Imagine you want to measure the size of a room, but it’s completely dark. If you shout, you can tell if the space you’re in is relatively big or small, depending on how long it takes to hear the echo after it bounces off the wall.
Astronomers use this principle to study objects so distant that they can’t be seen as more than points. In particular, researchers are interested in calculating how far young stars are from the inner edge of their surrounding protoplanetary disks. These disks of gas and dust are sites where planets form over the course of millions of years.
“Understanding protoplanetary disks can help us understand some of the mysteries about exoplanets, the planets in solar systems outside our own,” said Huan Meng, postdoctoral research associate at the University of Arizona’s Department of Astronomy and Steward Observatory. “We want to know how planets form and why we find large planets called ‘hot Jupiters’ close to their stars.”
Meng is the first author on a new study published in the Astrophysical Journal using data from NASA’s Spitzer Space Telescope and four ground-based telescopes to determine the distance from a star to the inner rim of its surrounding protoplanetary disk.
Making the measurement wasn’t as simple as laying a ruler on top of a photograph. Doing so would be as impossible as using a satellite photo of your computer screen to measure the width of the period at the end of this sentence.
Instead, researchers used a method called “photo-reverberation,” also known as “light echoes.” When the central star brightens, some of the light hits the surrounding disk, causing a delayed “echo.” Scientists measured the time it took for light coming directly from the star to reach Earth, then waited for its echo to arrive.
Thanks to Albert Einstein’s theory of special relativity, we know that light travels at a constant speed. To determine a given distance, astronomers can multiply the speed of light by the time light takes to get from one point to another.
To take advantage of this formula, scientists needed to find a star with variable emission — that is, a star that emits radiation in an unpredictable, uneven manner. Our own sun has a fairly stable emission, but a variable star would have unique, detectable changes in radiation that could be used for picking up corresponding light echoes. Young stars, which have variable emission, are the best candidates.
The star used in this study is called YLW 16B, which lies about 400 light-years from Earth. YLW 16B has about the same mass as our sun, but at one million years old, it’s just a baby compared to our 4.6-billion-year-old home star.
Astronomers combined Spitzer data with observations from ground-based telescopes: the Mayall telescope at Kitt Peak National Observatory in Arizona, the SOAR and SMARTS telescopes in Chile, and the Harold L. Johnson telescope in Mexico. During two nights of observation, researchers saw consistent time lags between the stellar emissions and their echoes in the surrounding disk. The ground-based observatories detected the shorter-wavelength infrared light emitted directly from the star, and Spitzer observed the longer-wavelength infrared light from the disk’s echo. Because of thick interstellar clouds that block the view from Earth, astronomers could not use visible light to monitor the star.
Researchers then calculated how far this light must have traveled during that time lag: about 0.08 astronomical units, which is approximately 8 percent of the distance between Earth and its sun, or one-quarter the diameter of Mercury’s orbit. This was slightly smaller than previous estimates with indirect techniques, but consistent with theoretical expectations.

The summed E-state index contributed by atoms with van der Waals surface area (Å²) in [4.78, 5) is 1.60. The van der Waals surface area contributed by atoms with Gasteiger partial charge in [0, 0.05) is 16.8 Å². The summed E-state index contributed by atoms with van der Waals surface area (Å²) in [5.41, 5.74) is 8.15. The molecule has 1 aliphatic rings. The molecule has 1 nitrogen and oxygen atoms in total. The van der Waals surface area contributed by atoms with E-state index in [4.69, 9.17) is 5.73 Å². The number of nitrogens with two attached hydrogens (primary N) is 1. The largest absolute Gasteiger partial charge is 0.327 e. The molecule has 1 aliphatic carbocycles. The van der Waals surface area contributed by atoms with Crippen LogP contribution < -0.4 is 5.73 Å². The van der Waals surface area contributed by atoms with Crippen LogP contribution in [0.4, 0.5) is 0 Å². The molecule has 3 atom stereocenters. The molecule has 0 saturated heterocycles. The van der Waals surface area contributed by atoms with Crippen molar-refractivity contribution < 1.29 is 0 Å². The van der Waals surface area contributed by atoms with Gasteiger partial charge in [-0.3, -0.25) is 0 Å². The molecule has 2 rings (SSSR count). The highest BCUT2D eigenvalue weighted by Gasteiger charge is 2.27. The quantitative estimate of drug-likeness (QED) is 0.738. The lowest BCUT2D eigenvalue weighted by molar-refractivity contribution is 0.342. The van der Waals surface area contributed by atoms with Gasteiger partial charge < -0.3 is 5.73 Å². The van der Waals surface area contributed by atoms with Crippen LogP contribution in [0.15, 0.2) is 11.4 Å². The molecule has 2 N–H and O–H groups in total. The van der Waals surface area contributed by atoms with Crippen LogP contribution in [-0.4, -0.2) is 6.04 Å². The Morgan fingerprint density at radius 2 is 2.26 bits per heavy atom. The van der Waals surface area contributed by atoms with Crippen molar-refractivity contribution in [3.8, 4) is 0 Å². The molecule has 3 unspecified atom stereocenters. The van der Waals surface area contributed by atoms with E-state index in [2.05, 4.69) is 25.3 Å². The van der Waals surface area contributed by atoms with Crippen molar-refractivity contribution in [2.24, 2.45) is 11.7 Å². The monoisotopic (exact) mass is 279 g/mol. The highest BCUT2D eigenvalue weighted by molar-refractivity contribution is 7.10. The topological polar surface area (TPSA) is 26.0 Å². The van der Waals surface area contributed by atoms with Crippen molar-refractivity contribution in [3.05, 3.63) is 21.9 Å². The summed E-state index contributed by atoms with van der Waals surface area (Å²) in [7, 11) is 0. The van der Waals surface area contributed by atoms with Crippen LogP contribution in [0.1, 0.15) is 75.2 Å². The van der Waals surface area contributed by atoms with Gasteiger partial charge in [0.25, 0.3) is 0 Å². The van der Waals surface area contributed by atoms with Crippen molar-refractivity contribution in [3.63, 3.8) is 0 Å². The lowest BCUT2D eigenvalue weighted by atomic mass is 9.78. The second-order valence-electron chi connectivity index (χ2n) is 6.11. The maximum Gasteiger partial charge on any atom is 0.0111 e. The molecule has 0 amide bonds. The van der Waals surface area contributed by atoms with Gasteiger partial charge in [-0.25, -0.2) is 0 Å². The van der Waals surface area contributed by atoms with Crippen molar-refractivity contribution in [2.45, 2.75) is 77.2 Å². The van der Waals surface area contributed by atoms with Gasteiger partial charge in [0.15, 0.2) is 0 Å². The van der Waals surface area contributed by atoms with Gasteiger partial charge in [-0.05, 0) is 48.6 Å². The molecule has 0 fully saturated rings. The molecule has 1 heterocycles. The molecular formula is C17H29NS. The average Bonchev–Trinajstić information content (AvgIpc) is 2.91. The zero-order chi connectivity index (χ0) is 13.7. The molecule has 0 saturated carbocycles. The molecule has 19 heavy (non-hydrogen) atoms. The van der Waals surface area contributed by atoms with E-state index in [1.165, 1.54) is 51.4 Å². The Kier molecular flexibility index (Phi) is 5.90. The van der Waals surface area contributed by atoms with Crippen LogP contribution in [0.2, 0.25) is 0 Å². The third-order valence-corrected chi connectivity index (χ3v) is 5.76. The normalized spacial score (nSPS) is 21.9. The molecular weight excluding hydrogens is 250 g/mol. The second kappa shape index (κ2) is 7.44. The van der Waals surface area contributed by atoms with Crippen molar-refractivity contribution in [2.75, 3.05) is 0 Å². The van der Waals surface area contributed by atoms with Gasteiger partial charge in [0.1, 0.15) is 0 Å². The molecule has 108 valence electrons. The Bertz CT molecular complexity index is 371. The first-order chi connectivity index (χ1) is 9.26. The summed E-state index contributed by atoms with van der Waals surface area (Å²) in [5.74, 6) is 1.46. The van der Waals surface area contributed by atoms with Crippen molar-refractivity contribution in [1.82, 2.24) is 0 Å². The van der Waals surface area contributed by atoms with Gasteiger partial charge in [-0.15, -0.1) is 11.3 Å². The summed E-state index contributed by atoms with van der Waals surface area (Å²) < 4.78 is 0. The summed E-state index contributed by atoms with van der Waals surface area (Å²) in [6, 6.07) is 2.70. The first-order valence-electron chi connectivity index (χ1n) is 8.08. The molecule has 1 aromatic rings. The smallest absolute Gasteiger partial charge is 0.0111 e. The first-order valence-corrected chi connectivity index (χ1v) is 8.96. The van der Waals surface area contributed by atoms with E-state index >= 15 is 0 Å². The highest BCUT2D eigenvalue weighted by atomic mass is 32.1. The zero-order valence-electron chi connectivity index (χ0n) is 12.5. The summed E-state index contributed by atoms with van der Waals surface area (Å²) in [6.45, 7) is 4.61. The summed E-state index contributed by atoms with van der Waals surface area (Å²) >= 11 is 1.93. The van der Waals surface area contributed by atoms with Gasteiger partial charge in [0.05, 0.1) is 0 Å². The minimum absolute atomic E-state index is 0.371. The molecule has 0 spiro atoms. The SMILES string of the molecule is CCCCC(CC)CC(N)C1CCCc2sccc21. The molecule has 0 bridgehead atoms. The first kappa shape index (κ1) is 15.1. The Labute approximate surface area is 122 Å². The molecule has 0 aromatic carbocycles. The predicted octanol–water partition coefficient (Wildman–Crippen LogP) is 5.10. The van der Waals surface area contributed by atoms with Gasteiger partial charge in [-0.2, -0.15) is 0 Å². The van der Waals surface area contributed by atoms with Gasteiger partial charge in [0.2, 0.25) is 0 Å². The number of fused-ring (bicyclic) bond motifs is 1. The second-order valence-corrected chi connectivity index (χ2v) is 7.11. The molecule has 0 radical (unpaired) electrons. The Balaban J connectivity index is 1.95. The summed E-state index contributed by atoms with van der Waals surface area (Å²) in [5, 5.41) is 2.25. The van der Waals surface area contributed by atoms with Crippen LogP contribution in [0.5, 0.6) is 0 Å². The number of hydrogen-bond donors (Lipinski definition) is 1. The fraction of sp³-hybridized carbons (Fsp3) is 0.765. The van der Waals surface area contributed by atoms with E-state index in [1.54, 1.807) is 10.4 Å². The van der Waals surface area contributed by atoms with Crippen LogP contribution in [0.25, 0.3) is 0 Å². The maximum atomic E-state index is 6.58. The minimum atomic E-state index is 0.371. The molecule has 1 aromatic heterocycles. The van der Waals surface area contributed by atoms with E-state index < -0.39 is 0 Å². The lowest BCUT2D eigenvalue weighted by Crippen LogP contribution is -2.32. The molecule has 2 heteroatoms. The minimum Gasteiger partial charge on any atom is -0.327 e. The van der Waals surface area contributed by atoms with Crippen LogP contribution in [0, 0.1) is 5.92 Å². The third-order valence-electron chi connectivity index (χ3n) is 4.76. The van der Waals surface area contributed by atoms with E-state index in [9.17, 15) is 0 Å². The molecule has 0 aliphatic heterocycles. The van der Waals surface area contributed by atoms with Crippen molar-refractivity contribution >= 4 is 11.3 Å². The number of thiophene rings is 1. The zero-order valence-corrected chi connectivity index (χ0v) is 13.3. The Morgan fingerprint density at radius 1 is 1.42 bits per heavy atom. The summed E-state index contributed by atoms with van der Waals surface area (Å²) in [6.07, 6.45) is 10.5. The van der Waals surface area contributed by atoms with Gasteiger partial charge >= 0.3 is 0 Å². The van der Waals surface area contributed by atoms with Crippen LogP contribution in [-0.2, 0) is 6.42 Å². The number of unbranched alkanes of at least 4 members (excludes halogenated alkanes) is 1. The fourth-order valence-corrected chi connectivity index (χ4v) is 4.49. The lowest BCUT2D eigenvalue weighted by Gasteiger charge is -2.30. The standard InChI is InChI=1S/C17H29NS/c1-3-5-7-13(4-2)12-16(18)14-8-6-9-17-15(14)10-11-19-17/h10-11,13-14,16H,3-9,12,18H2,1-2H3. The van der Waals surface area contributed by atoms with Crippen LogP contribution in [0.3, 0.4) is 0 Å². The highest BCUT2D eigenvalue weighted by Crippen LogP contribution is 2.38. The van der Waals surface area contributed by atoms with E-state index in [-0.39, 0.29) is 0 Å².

Although this method did not directly measure the height of the disk, researchers were able to determine that the inner edge is relatively thick.
Previously, astronomers have used the light echo technique to measure the size of accretion disks of material around supermassive black holes. Since no light escapes from a black hole, researchers compare light from the inner edge of the accretion disk to light from the outer edge to determine the disk size. This technique is also used to measure the distance to other features near the accretion disk, such as dust and the surrounding fast-moving gas.
While light echoes from supermassive black holes represent delays of days to weeks, scientists measured the light echo from the protoplanetary disk in this study to be a mere 74 seconds.
The Spitzer study marks the first time the light echo method was used in the context of protoplanetary disks. The approach can be applied to other systems of stars with planet-forming disks around them, the scientists pointed out.
“Knowing the exact position of the inner boundary of a protoplanetary disk is important to anyone who wants to understand planet evolution,” Meng says.
Most stars are born with a protoplanetary disk around them, and astronomers have known for a long time that there is a gap between the star and its disk because of two competing processes: Close to the star, its strong radiation ionizes gas particles in the disk, diverting them along the star’s magnetic field lines above and below the plane of the disk. The other mechanism that prevents the disk from reaching all the way to the star’s surface is heat. Once a dust particle gets too close to the star, it simply vaporizes and either falls onto the star or gets blown out of the system.
“The predominant one of those two mechanisms plays an important role in the evolution of the disk, and right now, we don’t know which it is,” Meng says.
Until now, astronomers used a technique called interferometry to determine the position of the inner edge of protoplanetary disks, but that method requires assumptions about the shape of the disk, resulting in controversial findings.
“Our method provides a completely independent measurement of which mechanism plays the predominant role now and in the future,” Meng says.